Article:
Australia bids emotional farewell to Hughes
By Jason Reed
MACKSVILLE, Australia (Reuters) - Australia bid an emotional farewell to cricketer Phillip Hughes at a funeral in his hometown on Wednesday with a live coast-to-coast broadcast allowing a nation to unite in celebration of the life of a sportsman cut down in his prime.
Eight days after Hughes was struck by a ball on the back of the head and six after he died from the catastrophic injuries that resulted, his family, friends and a host of cricketing greats gathered at Macksville High School.
Cricket Australia Chief Executive James Sutherland spoke for many when he tried to make sense of the huge outpouring of grief that followed the tragic death of the left-handed batsman a few days short of his 26th birthday.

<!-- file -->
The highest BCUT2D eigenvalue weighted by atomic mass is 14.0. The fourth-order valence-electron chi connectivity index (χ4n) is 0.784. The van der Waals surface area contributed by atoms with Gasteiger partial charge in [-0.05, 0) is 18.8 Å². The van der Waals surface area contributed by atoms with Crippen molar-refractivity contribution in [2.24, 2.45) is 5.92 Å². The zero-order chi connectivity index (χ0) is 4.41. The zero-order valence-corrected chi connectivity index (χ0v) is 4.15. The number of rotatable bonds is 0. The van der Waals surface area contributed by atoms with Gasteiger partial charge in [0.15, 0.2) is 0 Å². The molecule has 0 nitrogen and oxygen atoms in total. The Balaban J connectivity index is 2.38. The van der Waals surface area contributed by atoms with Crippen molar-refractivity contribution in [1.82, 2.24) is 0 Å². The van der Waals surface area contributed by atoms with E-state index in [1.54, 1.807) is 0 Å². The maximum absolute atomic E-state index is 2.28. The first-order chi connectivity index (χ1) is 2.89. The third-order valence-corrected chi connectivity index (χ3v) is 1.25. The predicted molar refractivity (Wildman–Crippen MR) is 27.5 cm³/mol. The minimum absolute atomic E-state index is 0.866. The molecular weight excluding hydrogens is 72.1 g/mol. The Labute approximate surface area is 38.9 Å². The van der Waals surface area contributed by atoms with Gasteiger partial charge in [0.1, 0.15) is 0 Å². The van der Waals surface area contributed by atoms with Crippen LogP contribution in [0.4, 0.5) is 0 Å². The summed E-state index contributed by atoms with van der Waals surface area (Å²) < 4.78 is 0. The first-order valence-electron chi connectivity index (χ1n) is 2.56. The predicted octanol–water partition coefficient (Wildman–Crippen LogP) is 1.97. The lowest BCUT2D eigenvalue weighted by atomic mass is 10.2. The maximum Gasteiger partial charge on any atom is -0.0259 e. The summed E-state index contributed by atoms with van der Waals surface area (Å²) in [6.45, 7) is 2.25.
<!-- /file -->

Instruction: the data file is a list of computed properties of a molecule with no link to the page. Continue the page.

"The wave of emotion that has washed over our country this past week tells us so much about the affection millions felt for Phillip and also about the privileged place cricket has near the heart of this nation," he said.
"Quite simply, the boy from this proud community of Macksville, personified the spirit of Australian cricket.
"Ever since Bradman, the image of the innocent country boy playing in the backyard while dreaming of wearing a baggy green cap has become entrenched in our psyche. It's our foundation myth as a cricketing nation."
Some 1,000 mourners, mostly locals with a smattering of luminaries including Prime Minister Tony Abbott, dabbed away tears and perspiration in the baking heat of the school hall with thousands more watching on screens in the sunshine outside.
From the eulogies, they learned of a beloved son, brother, cousin and friend whose passion for cricket was matched only by his enthusiasm for the Angus cattle he helped raise on the family farm. Continued...